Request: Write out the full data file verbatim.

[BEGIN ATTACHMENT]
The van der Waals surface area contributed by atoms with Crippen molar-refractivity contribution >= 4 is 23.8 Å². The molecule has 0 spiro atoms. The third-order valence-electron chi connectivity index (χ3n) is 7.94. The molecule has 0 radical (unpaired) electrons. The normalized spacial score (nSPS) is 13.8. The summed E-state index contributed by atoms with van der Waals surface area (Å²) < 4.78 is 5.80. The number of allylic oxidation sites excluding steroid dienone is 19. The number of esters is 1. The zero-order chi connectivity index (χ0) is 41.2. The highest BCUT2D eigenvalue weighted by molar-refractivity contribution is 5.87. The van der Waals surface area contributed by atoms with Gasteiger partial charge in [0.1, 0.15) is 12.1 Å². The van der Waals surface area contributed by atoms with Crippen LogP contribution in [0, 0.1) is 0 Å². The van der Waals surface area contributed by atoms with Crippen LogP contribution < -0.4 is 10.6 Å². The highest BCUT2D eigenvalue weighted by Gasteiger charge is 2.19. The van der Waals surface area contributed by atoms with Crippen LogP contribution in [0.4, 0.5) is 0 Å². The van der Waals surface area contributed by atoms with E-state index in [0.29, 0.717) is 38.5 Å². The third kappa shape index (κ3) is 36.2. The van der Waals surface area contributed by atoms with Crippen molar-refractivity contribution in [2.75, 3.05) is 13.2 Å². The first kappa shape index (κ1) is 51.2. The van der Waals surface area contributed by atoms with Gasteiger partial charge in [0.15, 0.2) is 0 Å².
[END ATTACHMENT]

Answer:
The van der Waals surface area contributed by atoms with Crippen molar-refractivity contribution >= 4 is 23.8 Å². The molecule has 0 spiro atoms. The third-order valence-electron chi connectivity index (χ3n) is 7.94. The molecule has 0 radical (unpaired) electrons. The normalized spacial score (nSPS) is 13.8. The summed E-state index contributed by atoms with van der Waals surface area (Å²) < 4.78 is 5.80. The number of allylic oxidation sites excluding steroid dienone is 19. The number of esters is 1. The zero-order chi connectivity index (χ0) is 41.2. The highest BCUT2D eigenvalue weighted by molar-refractivity contribution is 5.87. The van der Waals surface area contributed by atoms with Gasteiger partial charge in [0.1, 0.15) is 12.1 Å². The van der Waals surface area contributed by atoms with Crippen LogP contribution in [0, 0.1) is 0 Å². The van der Waals surface area contributed by atoms with Crippen LogP contribution < -0.4 is 10.6 Å². The highest BCUT2D eigenvalue weighted by Gasteiger charge is 2.19. The van der Waals surface area contributed by atoms with Crippen LogP contribution in [0.4, 0.5) is 0 Å². The van der Waals surface area contributed by atoms with E-state index in [0.29, 0.717) is 38.5 Å². The third kappa shape index (κ3) is 36.2. The van der Waals surface area contributed by atoms with Crippen molar-refractivity contribution in [2.75, 3.05) is 13.2 Å². The first kappa shape index (κ1) is 51.2. The van der Waals surface area contributed by atoms with Gasteiger partial charge in [0.15, 0.2) is 0 Å².